Anonymous said...


The only thing I can think of to try to counter this is as follows.
If you are using the test to type yourself you're being subjective and hence the results could be very distorted. But what if you instead objectivly observe other people and their characteristics. Then type them according to what you have observe, then using your knowledge of the types (Enneagram or MBTI) alter your behavior in their presence to elicit certain reactions that you would expect from that type. If the person reacts as you would predict given their type you are proving that, at least objectivly, personality testing is credible.
However this will bring you no closer to figuring out your own personality type. Save the fact that you can then see how people alter their behavior to get reactions out of ya.

This would be my crazy idea of trying to come at this from a different prespective :P.

Max said...

Funny, so typical for a INTP/Type 5 to question the outcome of tests, to look for proof of that doubt, to question then the proof of the doubt etc. etc.
I am an INTP/Type 5 myself ... Shall we call it the Forer/INTP/Type 5 paradigm ?

Janet Coe said...

As a fellow 5er, I also am looking into the validity of the enneagon as a tool for growth. It accurately pointed out that my head is my favorite place and a compulsion when stressed. My case is bad enough that it has been labeled aspergers syndrome (objective validation). While I am a pack rat, I don’t have a stingy bone in my body. I shop at the Good Will and I don’t like to throw things out because our dumps are already too full and I might be able to use it for something someday. I will take a drunk begging for change out to lunch, yet wash & dry a piece of plastic wrap for reuse. I guess I am eccentric – my kids think so.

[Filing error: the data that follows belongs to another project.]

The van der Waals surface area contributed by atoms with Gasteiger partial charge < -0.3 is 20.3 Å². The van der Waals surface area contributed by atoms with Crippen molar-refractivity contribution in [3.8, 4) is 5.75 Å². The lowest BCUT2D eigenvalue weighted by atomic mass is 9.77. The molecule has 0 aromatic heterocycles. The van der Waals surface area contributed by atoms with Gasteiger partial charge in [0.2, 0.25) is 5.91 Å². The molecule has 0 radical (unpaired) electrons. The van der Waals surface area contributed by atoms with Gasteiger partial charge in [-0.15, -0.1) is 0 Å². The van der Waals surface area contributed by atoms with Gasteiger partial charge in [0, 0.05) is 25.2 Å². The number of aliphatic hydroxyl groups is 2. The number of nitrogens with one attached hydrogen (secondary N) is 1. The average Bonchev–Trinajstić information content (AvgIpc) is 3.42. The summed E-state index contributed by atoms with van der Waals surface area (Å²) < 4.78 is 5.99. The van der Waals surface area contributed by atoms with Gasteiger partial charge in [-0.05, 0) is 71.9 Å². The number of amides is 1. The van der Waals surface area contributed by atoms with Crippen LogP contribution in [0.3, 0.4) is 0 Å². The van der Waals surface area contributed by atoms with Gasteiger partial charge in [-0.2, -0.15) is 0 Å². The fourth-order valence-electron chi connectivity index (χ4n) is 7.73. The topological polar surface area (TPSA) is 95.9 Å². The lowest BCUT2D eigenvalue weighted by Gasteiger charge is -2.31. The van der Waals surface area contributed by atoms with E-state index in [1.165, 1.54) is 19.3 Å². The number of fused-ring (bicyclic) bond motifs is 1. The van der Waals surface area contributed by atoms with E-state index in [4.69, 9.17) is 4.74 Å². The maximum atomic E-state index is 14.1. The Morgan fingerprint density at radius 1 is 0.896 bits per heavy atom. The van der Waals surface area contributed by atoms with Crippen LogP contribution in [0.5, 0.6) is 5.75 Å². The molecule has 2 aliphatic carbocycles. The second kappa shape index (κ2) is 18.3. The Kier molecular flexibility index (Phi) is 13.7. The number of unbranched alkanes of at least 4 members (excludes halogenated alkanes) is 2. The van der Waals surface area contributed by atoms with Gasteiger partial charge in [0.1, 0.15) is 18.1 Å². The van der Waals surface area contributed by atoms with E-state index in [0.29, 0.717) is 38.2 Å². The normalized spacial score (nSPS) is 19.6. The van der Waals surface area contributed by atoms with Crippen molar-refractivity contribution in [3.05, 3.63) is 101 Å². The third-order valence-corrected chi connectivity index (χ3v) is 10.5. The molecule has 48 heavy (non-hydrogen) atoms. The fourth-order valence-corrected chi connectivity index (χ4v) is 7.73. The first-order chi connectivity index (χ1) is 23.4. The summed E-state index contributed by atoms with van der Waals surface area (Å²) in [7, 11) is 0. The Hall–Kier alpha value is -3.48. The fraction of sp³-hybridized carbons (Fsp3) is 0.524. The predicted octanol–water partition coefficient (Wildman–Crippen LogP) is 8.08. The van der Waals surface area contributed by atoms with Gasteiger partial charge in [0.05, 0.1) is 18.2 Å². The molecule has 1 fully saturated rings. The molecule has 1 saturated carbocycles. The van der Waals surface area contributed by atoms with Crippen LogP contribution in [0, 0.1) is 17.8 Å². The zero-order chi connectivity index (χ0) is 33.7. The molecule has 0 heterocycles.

I have found pages of descriptions, but other than trying to be more 8ish or increasing physical activity, I haven’t found much in the way of helpful advice. I don’t know that I would pay a lot of money (avarice??) to sit in a room filled with others looking for our essence without more substantiation. I did come across a nay-sayer ( writing about the enneagram’s development that may or may not be legitimate.

Happy hunting!

Janet Coe said...

You might also be interested in attempts to relate the enneagram to the MBTI and DMS IV distinctions in personalities:,M1

Anonymous said...

this post is very old, but I am intrigue with your statements there. I'm a bit obsessed with MBTI, enneagram, or any other self assessment stuff recently. And I'm a fellow INTP as well.
Your point made sense, especially in selective thinking. My suggestion is probably inform your self a lot more about the cognitive functions in MBTI, introverted thinking, extroverted intuition etc etc as separate entity. Then compare it to your self. I hope this helps :)

Anonymous said...

I believe the FE is irrelevant if you gain something from the type descriptions. It's not the actually labelling as an INTP or a V that is important but what you gain as insights. I've read several of the MBTI and Enneagram books and find useful info in many of the type descriptions. Try observing your behaviour, no matter the time or place, if you're alive then you're behaving. There are no true types only patterns based on the an average populations, so there are no easy answers provided by any personality system. I believe it's best I to do the digging yourself, using the systems as guidelines.

Best of luck with your endeavours,

MelonMochi said...

I too agree that, though this is paradoxical, the fact that you questioned the test itself and retested on a different test and even researched for more information sort of identifies you as this type. You can't take it at face value, you must find out the "truth".

I too, am an INTP. At first I tested as INTJ, but something didn't feel quite right. After 3 years of researching INTJ and purchasing $50 worth of books on INTJ and literally 6 re-tests of the same MBTI exam spaced out throughout the years (yes, I really took that exam 6 times), and even taking the MBTI exam written by other people (different variations of the same exam), I finally found one test peg me as an INTP. Intrigued, I read the description of an INTP and lo and behold, the truth was evident. I was definitely an INTP. Only an INTP would be so anal to question and doubt something so extreme as to find "the truth" by researching for 3 years on their MBTI before finally settling on "the one". I realized I was actually an INTP, not an INTJ as previously thought.

Similar to me, you are doubting your own findings and researching into the field. I think that you are an INTP and feel you shouldn't need to doubt MBTI. I don't htink it's FE.